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Kate Bettes
UNSW Business School

A new study by academics at UNSW Business School, UNSW Science, and Asia University finds the mental health of young adults aged 18 to 34 is the most affected by restrictions associated with COVID-19. 

Published in Translational Psychiatry, the study of 6475 participants shows 50 per cent of young adults surveyed in the US report feeling moderate mental distress. This is above the average prevalence of 37 per cent, and well above the less than 25 per cent of people over 65, who demonstrate feeling mental distress as a result of COVID-19.  

The lead author, Dr Elvira Sojli, an Associate Professor of Finance and Scientia Fellow Alumni in the School of Banking and Finance at UNSW Business School, says this is a surprising result for the researchers.  

“The long-term effects and death rate of COVID-19 is highest among those over 60,” she says. “Also, evidence from previous pandemics, such as MERS and SARS, shows higher rates of mental distress among older adults.”  

Dr Sojli co-authors the study alongside Associate Professor Wing Wah Tham of UNSW Business School, Scientia Professor Richard Bryant of UNSW Science, and the late Professor Michael McAleer of Asia University (Taiwan). She suggests several reasons why the younger cohorts show higher levels of mental distress in the study.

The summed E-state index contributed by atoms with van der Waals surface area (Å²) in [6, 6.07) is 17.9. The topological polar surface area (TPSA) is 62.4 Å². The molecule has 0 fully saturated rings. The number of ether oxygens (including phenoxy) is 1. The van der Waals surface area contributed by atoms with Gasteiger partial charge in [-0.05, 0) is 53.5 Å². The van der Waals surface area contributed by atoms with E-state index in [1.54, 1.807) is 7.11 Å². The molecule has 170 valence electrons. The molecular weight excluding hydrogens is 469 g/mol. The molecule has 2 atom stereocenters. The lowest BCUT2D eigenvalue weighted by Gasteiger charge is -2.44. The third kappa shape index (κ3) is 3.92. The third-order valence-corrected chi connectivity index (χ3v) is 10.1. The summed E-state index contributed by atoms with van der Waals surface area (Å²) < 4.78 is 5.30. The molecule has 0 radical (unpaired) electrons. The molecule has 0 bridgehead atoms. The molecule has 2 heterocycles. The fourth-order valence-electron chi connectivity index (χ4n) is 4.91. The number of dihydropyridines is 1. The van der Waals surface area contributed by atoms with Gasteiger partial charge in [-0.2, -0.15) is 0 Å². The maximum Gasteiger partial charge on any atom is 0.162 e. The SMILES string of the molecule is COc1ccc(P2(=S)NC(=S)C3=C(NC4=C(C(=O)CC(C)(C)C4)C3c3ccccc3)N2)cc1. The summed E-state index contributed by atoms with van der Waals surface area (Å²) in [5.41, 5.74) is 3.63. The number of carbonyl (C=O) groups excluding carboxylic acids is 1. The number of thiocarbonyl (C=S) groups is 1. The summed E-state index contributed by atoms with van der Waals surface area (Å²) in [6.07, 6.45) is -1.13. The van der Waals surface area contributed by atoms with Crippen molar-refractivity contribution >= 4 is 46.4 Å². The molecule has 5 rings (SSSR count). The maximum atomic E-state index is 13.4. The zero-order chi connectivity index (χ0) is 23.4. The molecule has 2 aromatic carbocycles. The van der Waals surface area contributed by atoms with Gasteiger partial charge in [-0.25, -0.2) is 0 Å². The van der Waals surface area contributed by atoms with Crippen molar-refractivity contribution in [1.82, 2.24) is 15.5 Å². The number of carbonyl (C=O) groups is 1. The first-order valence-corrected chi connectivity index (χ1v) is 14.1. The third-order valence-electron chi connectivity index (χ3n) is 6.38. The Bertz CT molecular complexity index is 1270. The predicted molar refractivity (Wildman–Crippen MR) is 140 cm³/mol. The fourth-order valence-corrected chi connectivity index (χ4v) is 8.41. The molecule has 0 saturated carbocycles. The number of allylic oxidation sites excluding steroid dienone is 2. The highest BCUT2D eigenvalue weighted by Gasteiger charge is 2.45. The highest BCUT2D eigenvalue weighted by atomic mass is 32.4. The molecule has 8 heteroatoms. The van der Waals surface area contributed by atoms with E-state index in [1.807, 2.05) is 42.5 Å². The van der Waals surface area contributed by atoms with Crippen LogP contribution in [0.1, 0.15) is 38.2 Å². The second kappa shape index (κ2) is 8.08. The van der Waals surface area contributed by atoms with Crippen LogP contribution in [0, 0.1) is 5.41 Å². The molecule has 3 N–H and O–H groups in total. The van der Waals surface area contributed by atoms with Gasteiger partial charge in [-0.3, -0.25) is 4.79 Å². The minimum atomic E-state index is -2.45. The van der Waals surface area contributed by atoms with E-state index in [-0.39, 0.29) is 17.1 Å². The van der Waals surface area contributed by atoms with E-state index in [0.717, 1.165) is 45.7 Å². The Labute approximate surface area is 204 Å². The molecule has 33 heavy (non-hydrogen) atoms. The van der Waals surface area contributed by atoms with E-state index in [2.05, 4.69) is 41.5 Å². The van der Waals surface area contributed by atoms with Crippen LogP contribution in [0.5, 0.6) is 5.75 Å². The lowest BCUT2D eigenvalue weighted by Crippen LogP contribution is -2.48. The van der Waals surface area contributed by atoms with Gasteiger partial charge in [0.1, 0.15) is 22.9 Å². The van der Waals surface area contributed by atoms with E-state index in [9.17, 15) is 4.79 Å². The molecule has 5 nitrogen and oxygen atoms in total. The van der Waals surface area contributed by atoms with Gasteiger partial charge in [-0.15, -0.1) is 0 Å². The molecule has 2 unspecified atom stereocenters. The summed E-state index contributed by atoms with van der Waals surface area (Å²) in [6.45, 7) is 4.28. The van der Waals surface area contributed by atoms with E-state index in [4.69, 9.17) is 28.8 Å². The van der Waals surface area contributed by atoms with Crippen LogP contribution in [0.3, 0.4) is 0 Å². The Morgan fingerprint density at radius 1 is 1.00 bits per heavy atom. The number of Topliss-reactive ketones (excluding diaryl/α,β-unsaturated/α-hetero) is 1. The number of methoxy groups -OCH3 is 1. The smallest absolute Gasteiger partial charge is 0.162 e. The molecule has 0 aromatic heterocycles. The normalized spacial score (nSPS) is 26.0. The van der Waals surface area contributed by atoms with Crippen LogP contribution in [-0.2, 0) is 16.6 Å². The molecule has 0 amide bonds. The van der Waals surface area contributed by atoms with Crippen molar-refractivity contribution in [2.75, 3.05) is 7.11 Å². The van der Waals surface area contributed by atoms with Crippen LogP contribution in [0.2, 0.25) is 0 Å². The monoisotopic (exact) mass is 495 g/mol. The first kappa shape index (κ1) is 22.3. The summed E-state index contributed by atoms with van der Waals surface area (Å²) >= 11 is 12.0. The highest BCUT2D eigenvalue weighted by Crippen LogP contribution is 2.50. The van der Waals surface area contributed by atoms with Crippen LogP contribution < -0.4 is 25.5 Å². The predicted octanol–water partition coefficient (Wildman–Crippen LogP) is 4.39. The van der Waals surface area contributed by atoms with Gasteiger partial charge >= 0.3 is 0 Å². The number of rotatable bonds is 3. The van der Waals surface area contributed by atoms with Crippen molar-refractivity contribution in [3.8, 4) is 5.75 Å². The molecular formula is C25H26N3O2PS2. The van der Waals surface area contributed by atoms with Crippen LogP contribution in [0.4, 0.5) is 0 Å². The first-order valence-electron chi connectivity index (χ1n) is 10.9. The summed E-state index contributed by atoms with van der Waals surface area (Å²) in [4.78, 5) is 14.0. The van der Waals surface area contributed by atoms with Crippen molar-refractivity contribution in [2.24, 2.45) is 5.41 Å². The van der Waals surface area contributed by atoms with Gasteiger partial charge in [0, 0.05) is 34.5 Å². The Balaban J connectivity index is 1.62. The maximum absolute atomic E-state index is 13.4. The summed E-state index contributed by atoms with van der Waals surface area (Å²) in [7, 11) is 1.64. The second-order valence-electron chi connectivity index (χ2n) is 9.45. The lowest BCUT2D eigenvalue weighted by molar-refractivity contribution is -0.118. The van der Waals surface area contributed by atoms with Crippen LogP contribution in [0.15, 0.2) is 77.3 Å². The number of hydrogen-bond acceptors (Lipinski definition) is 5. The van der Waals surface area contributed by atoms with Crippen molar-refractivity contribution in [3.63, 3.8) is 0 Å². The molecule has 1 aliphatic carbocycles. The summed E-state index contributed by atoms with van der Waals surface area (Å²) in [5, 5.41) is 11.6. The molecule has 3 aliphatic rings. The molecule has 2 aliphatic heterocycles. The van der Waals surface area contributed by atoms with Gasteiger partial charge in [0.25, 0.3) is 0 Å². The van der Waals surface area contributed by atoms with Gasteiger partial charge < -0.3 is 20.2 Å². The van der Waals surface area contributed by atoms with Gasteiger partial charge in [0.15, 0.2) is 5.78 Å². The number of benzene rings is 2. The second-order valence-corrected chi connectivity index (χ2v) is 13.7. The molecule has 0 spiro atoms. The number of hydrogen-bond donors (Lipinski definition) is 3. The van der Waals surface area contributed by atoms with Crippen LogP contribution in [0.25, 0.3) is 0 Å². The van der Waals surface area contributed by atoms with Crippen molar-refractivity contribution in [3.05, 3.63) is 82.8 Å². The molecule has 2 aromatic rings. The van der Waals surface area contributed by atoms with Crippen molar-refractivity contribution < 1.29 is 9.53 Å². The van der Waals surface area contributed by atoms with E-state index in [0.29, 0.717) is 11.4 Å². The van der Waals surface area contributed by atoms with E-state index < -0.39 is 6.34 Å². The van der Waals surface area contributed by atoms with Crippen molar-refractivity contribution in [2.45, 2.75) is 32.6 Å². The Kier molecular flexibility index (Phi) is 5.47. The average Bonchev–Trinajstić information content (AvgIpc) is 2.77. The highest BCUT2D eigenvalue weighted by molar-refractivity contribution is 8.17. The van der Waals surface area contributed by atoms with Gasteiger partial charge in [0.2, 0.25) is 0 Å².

“Younger people rely more on mobility for social interaction, travel, and leisure activities, and the loss of these activities adversely impacts on mental health,” she says.  

Young friends sitting on door step

One potential reason behind the result is that younger people rely more on mobility for social interaction. Picture: Pexels

Pounding hearts and nausea: How do the researchers track mental distress?  

The study examines the effects of restrictions using data from the US probability-based survey, Covid-19 Household Impact Survey. This survey was conducted by the National Opinion Research Center (NORC) at the University of Chicago in April, May, and June 2020. 

The survey asked participants about their individual mental distress during the lockdown period, for example how often in the past week they experienced symptoms such as feeling ‘hopeless about the future’ or ‘lonely’ or ‘physical reactions such as sweating, trouble breathing, or a pounding heart when thinking about your experience with the coronavirus pandemic’.  

The UNSW authors then use these responses to create a Psychological Distress Scale, with higher scores indicating higher mental distress. This is then compared with self-reported previous mental health diagnoses.   

The Covid-19 Household Impact Survey also included questions around whether respondents had personal plans affected by the restrictions, about their current employment, likely future job prospects, and their physical health.  

“While the data is representative of the US population, it gives us insights that are generally applicable to other groups of people,” says Dr Sojli.


‘Poor physical health’ another likely contributing factor to distress